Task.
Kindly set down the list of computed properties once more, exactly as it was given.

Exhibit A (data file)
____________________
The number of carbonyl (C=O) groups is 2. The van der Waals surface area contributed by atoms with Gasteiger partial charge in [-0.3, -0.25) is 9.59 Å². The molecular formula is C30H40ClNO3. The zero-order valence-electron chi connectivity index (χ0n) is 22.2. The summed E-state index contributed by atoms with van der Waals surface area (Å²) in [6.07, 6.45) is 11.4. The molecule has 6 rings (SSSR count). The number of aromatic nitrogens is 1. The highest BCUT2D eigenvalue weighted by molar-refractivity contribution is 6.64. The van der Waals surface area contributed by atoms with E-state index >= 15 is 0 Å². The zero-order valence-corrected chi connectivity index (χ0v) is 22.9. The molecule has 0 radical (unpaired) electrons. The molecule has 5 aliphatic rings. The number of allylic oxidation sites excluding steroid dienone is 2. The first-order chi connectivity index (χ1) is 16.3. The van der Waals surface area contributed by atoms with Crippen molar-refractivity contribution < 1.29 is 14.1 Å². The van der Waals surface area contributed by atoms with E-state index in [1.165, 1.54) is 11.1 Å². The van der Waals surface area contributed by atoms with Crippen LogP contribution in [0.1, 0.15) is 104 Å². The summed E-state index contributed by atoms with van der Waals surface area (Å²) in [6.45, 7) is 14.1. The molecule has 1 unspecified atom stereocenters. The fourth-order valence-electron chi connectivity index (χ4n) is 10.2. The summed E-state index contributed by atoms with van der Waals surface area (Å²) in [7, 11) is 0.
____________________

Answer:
The number of carbonyl (C=O) groups is 2. The van der Waals surface area contributed by atoms with Gasteiger partial charge in [-0.3, -0.25) is 9.59 Å². The molecular formula is C30H40ClNO3. The zero-order valence-electron chi connectivity index (χ0n) is 22.2. The summed E-state index contributed by atoms with van der Waals surface area (Å²) in [6.07, 6.45) is 11.4. The molecule has 6 rings (SSSR count). The number of aromatic nitrogens is 1. The highest BCUT2D eigenvalue weighted by molar-refractivity contribution is 6.64. The van der Waals surface area contributed by atoms with E-state index >= 15 is 0 Å². The zero-order valence-corrected chi connectivity index (χ0v) is 22.9. The molecule has 0 radical (unpaired) electrons. The molecule has 5 aliphatic rings. The number of allylic oxidation sites excluding steroid dienone is 2. The first-order chi connectivity index (χ1) is 16.3. The van der Waals surface area contributed by atoms with Crippen molar-refractivity contribution < 1.29 is 14.1 Å². The van der Waals surface area contributed by atoms with E-state index in [1.165, 1.54) is 11.1 Å². The van der Waals surface area contributed by atoms with Crippen LogP contribution in [0.1, 0.15) is 104 Å². The summed E-state index contributed by atoms with van der Waals surface area (Å²) in [6.45, 7) is 14.1. The molecule has 1 unspecified atom stereocenters. The fourth-order valence-electron chi connectivity index (χ4n) is 10.2. The summed E-state index contributed by atoms with van der Waals surface area (Å²) in [7, 11) is 0.